Role in human disease


Mutations that lead to EGFR overexpression (known as upregulation) or overactivity have been associated with a number of cancers, including lung cancer, anal cancers[12] and glioblastoma multiforme. These somatic mutations involving EGFR lead to its constant activation, which produces uncontrolled cell division.[13] In glioblastoma a more or less specific mutation of EGFR, called EGFRvIII is often observed.[14] Mutations, amplifications or misregulations of EGFR or family members are implicated in about 30% of all epithelial cancers.

Inflammatory disease

Aberrant EGFR signaling has been implicated in psoriasis, eczema and atherosclerosis.[15][16] However, its exact roles in these conditions are ill-defined.

Monogenic disease

A single child displaying multi-organ epithelial inflammation was found to have a homozygous loss of function mutation in the EGFR gene. The pathogenicity of the EGFR mutation was supported by in vitro experiments and functional analysis of a skin biopsy. His severe phenotype reflects many previous research findings into EGFR function. His clinical features included a papulopustular rash, dry skin, chronic diarrhea, abnormalities of hair growth, breathing difficulties and electrolyte imbalances.[17]

Medical applications

Cancer treatment

The identification of EGFR as an oncogene has led to the development of anticancer therapeutics directed against EGFR (called "EGFR inhibitors"), including gefitinib,[18]erlotinib, afatinib, brigatinib and icotinib[19] for lung cancer, and cetuximab for colon cancer.

Many therapeutic approaches are aimed at the EGFR. Cetuximab and panitumumab are examples of monoclonal antibody inhibitors. However the former is of the IgG1 type, the latter of the IgG2 type; consequences on antibody-dependent cellular cytotoxicity can be quite different.[20] Other monoclonals in clinical development are zalutumumab, nimotuzumab, and matuzumab. The monoclonal antibodies block the extracellular ligand binding domain. With the binding site blocked, signal molecules can no longer attach there and activate the tyrosine kinase.

Another method is using small molecules to inhibit the EGFR tyrosine kinase, which is on the cytoplasmic side of the receptor. Without kinase activity, EGFR is unable to activate itself, which is a prerequisite for binding of downstream adaptor proteins. Ostensibly by halting the signaling cascade in cells that rely on this pathway for growth, tumor proliferation and migration is diminished. Gefitinib, erlotinib, brigatinib and lapatinib (mixed EGFR and ERBB2 inhibitor) are examples of small molecule kinase inhibitors.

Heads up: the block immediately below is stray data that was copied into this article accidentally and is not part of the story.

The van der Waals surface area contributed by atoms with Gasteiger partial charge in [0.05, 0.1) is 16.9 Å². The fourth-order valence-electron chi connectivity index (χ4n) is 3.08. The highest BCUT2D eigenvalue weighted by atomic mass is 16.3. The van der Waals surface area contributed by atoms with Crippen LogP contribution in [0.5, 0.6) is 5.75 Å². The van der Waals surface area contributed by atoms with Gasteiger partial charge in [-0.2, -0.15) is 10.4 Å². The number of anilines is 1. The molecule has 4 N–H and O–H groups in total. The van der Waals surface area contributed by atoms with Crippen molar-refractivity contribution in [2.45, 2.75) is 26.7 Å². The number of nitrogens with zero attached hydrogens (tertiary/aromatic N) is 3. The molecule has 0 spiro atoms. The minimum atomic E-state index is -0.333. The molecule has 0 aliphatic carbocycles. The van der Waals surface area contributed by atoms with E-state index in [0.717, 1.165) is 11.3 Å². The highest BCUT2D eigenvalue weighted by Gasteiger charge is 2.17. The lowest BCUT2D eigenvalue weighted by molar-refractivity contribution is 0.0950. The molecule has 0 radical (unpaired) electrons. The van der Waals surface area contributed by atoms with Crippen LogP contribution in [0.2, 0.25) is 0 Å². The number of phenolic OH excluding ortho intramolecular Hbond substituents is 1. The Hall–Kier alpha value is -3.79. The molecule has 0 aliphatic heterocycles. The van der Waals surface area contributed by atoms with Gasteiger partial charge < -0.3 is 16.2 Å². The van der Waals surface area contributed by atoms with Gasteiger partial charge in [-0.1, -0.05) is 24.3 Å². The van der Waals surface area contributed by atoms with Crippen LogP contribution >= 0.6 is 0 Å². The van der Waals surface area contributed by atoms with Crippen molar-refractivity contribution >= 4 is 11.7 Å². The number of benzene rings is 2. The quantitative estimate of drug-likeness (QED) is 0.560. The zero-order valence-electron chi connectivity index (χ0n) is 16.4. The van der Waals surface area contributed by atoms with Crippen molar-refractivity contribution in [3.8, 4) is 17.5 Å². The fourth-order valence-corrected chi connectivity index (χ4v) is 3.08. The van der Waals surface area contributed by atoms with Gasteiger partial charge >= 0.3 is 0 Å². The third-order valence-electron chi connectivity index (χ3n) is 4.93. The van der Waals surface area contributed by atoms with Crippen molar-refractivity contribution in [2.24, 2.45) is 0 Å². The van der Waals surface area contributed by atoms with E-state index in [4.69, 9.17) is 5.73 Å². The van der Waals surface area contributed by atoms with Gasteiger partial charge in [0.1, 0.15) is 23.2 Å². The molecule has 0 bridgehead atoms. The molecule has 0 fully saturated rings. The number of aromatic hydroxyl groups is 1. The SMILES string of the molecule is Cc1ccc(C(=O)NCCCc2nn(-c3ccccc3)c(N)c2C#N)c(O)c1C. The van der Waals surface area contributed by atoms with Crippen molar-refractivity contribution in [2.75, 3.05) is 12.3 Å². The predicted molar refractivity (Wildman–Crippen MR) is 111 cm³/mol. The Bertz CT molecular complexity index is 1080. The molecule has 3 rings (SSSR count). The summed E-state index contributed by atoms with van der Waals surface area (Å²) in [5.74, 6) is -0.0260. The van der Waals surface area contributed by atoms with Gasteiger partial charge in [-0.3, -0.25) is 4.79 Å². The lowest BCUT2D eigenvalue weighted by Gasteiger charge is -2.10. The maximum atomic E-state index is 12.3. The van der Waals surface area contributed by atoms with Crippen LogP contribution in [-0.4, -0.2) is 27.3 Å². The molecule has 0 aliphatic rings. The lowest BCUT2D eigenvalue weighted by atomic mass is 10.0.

CimaVax-EGF, an active vaccine targeting EGF as the major ligand of EGF, uses a different approach, raising antibodies against EGF itself, thereby denying EGFR-dependent cancers of a proliferative stimulus;[21] it is in use as a cancer therapy against non-small-cell lung carcinoma (the most common form of lung cancer) in Cuba, and is undergoing further trials for possible licensing in Japan, Europe, and the United States.[22]

There are several quantitative methods available that use protein phosphorylation detection to identify EGFR family inhibitors.[23]

New drugs such as gefitinib, erlotinib and brigatinib directly target the EGFR. Patients have been divided into EGFR-positive and EGFR-negative, based upon whether a tissue test shows a mutation. EGFR-positive patients have shown a 60% response rate, which exceeds the response rate for conventional chemotherapy.[24]

However, many patients develop resistance. Two primary sources of resistance are the T790M Mutation and MET oncogene.[24] However, as of 2010 there was no consensus of an accepted approach to combat resistance nor FDA approval of a specific combination. Clinical trial phase II results reported for brigatinib targeting the T790M mutation, and brigatinib received Breakthrough Therapy designation status by FDA in Feb. 2015.

The most common adverse effect of EGFR inhibitors, found in more than 90% of patients, is a papulopustular rash that spreads across the face and torso; the rash's presence is correlated with the drug's antitumor effect.[25] In 10% to 15% of patients the effects can be serious and require treatment.[26][27]